Majority Of Kiwi Men Feel Social Pressure To Not Show Weakness
New research, conducted by men’s health charity Movember, has found that 70 percent of Kiwi men believe that society expects them to be “emotionally strong” and not show weakness, while 40 percent avoid talking about their problems because they don’t want to appear weak.
The research comes after a ground-breaking series called Man Enough, funded by Movember, investigated the state of male mental health in New Zealand and its link to the nation’s view on masculinity. Movember believes it is high time New Zealanders rewrite the definition of the Kiwi bloke and put to bed damaging, outdated personas of what it means to be a man in this country.
Rob Dunne, Country Manager of Movember, says, “Man Enough, and the research we conducted, has found that men still aren’t talking about significant issues they face, due to the age-old stigma of it being seen as a sign of weakness. We are still losing one kiwi man a day to suicide, which is tragic. As a nation we need to continue to prioritise mental health, give men the confidence to talk about the challenges they face, and also encourage them to be there to listen to their mates when they are struggling as well.
The study also found that 71 percent of men think they are “man enough” to work through challenges on their own, and over half (54 percent) don’t like to talk about and share their feelings.
Jacqui Maguire, mental health advocate for Movember, says, “In elements of Kiwi culture, you can still uncover an outdated and unhelpful concept of masculinity. The historic ‘Southern man’ image suggested that New Zealand men should be tough, independent and without vulnerability. This stereotype has been interpreted by some sectors of society, particularly in rural NZ, as a guidebook for being male”.
Jacqui believes that more change is needed at all levels of society, “We need to teach our men from childhood how to form intimate friendships and relationships; where those suffering feel able to share and those supporting know how to listen and respond effectively”.
In the wake of national interest in the Man Enough series, Movember has released a behaviour change campaign of the same name, fronted by ex-professional rugby player, Slade McFarland, that challenges men to question their hard-man mentality and embrace their softer side.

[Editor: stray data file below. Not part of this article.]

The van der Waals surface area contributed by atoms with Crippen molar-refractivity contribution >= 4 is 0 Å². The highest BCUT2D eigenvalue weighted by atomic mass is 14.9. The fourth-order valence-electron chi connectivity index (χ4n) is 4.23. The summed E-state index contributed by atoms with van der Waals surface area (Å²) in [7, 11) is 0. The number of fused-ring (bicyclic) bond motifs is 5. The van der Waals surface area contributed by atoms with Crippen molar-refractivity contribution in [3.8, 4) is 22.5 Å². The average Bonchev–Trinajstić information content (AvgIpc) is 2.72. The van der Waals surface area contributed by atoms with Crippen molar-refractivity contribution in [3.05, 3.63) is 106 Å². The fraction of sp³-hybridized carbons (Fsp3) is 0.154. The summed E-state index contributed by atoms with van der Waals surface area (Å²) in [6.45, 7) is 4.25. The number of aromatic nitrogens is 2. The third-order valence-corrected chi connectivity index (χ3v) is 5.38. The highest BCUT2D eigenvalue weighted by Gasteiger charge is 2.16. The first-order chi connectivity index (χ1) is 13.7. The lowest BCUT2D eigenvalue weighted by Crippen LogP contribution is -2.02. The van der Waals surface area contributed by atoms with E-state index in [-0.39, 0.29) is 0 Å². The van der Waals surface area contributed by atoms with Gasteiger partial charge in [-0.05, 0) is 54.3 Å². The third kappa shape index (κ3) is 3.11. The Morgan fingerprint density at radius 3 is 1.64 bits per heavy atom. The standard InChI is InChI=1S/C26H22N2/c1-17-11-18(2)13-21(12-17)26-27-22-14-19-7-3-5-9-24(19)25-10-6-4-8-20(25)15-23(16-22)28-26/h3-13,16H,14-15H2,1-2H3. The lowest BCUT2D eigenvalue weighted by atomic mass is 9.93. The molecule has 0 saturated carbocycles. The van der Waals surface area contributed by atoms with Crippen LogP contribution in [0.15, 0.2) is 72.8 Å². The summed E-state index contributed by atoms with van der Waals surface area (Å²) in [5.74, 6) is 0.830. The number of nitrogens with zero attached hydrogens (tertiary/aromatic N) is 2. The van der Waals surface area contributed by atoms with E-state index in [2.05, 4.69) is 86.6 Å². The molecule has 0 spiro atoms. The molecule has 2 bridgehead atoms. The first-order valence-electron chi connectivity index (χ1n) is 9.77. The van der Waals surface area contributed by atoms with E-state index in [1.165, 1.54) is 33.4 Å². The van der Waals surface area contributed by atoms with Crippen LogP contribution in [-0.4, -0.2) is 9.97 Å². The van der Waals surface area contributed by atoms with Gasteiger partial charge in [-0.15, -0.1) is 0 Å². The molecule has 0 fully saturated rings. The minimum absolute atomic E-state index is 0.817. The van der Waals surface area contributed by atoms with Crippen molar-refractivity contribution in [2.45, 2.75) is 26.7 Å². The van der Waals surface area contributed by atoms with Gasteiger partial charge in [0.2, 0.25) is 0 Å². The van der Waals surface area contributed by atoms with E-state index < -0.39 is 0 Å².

“Slade is a brilliant man to lead this challenge – he’s the epitome of the tough, kiwi male stereotype as a former professional rugby player and construction worker. But he’s also been a youth worker, workplace drug tester and a Health and Safety Officer,” says Rob.
Slade’s current role is a Suicide Prevention Educator with MATES, an organisation established to advance mental health support and understanding in the construction industry.
"One of Movember’s focuses is on investing in programmes that give men the tools to help themselves and their communities. Funding Man Enough, a landmark, Kiwi-made show, and its follow-up campaign, is a high impact initiative that will connect with New Zealanders at an individual, community and cultural level.
“It is our hope that Man Enough encourages men from all walks of life take a more positive and healthy view of what it means to be a kiwi male. We’re losing too many great men and boys to suicide and it’s critical we make significant changes to our culture, social structures, and health systems to improve the mental wellbeing of our men.”
The campaign runs this month and will lead in to Movember’s annual awareness and fundraising month.
“I’m looking forward to seeing more men grow a Mo for the cause this year and show support for their Mo Bros, following their experience with Man Enough,” says Rob.
During Movember, Kiwis are encouraged to sign up at movember.com and register to either GROW a moustache, MOVE for their health and for others or HOST an event, or in some cases a combination of all.
Man Enough is available to stream on TVNZ OnDemand.